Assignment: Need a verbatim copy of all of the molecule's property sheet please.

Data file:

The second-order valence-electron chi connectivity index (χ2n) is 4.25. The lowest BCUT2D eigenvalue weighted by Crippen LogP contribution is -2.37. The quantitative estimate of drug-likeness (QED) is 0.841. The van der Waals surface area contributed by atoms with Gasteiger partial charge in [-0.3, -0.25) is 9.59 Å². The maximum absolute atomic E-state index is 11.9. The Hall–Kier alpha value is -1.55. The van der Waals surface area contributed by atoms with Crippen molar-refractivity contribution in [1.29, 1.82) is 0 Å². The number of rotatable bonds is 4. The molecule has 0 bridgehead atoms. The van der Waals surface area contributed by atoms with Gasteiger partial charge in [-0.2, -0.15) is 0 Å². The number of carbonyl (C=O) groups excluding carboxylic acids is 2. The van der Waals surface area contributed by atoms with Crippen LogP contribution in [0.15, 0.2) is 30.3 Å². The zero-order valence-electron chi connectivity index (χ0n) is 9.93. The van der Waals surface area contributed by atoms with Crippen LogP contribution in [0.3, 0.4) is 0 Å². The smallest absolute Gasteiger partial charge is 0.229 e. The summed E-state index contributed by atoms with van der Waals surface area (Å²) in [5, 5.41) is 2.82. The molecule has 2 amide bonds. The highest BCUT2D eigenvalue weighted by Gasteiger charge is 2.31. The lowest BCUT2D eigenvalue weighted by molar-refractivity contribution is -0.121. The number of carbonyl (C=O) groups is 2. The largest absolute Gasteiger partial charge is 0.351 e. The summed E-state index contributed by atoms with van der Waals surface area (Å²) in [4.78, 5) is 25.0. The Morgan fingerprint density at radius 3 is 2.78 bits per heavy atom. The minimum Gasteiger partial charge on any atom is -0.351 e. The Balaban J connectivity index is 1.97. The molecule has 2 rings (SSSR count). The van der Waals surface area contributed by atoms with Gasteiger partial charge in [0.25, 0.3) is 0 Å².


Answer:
The second-order valence-electron chi connectivity index (χ2n) is 4.25. The lowest BCUT2D eigenvalue weighted by Crippen LogP contribution is -2.37. The quantitative estimate of drug-likeness (QED) is 0.841. The van der Waals surface area contributed by atoms with Gasteiger partial charge in [-0.3, -0.25) is 9.59 Å². The maximum absolute atomic E-state index is 11.9. The Hall–Kier alpha value is -1.55. The van der Waals surface area contributed by atoms with Crippen molar-refractivity contribution in [1.29, 1.82) is 0 Å². The number of rotatable bonds is 4. The molecule has 0 bridgehead atoms. The van der Waals surface area contributed by atoms with Gasteiger partial charge in [-0.2, -0.15) is 0 Å². The number of carbonyl (C=O) groups excluding carboxylic acids is 2. The van der Waals surface area contributed by atoms with Crippen LogP contribution in [0.15, 0.2) is 30.3 Å². The zero-order valence-electron chi connectivity index (χ0n) is 9.93. The van der Waals surface area contributed by atoms with Crippen LogP contribution in [0.3, 0.4) is 0 Å². The smallest absolute Gasteiger partial charge is 0.229 e. The summed E-state index contributed by atoms with van der Waals surface area (Å²) in [5, 5.41) is 2.82. The molecule has 2 amide bonds. The highest BCUT2D eigenvalue weighted by Gasteiger charge is 2.31. The lowest BCUT2D eigenvalue weighted by molar-refractivity contribution is -0.121. The number of carbonyl (C=O) groups is 2. The largest absolute Gasteiger partial charge is 0.351 e. The summed E-state index contributed by atoms with van der Waals surface area (Å²) in [4.78, 5) is 25.0. The Morgan fingerprint density at radius 3 is 2.78 bits per heavy atom. The minimum Gasteiger partial charge on any atom is -0.351 e. The Balaban J connectivity index is 1.97. The molecule has 2 rings (SSSR count). The van der Waals surface area contributed by atoms with Gasteiger partial charge in [0.25, 0.3) is 0 Å².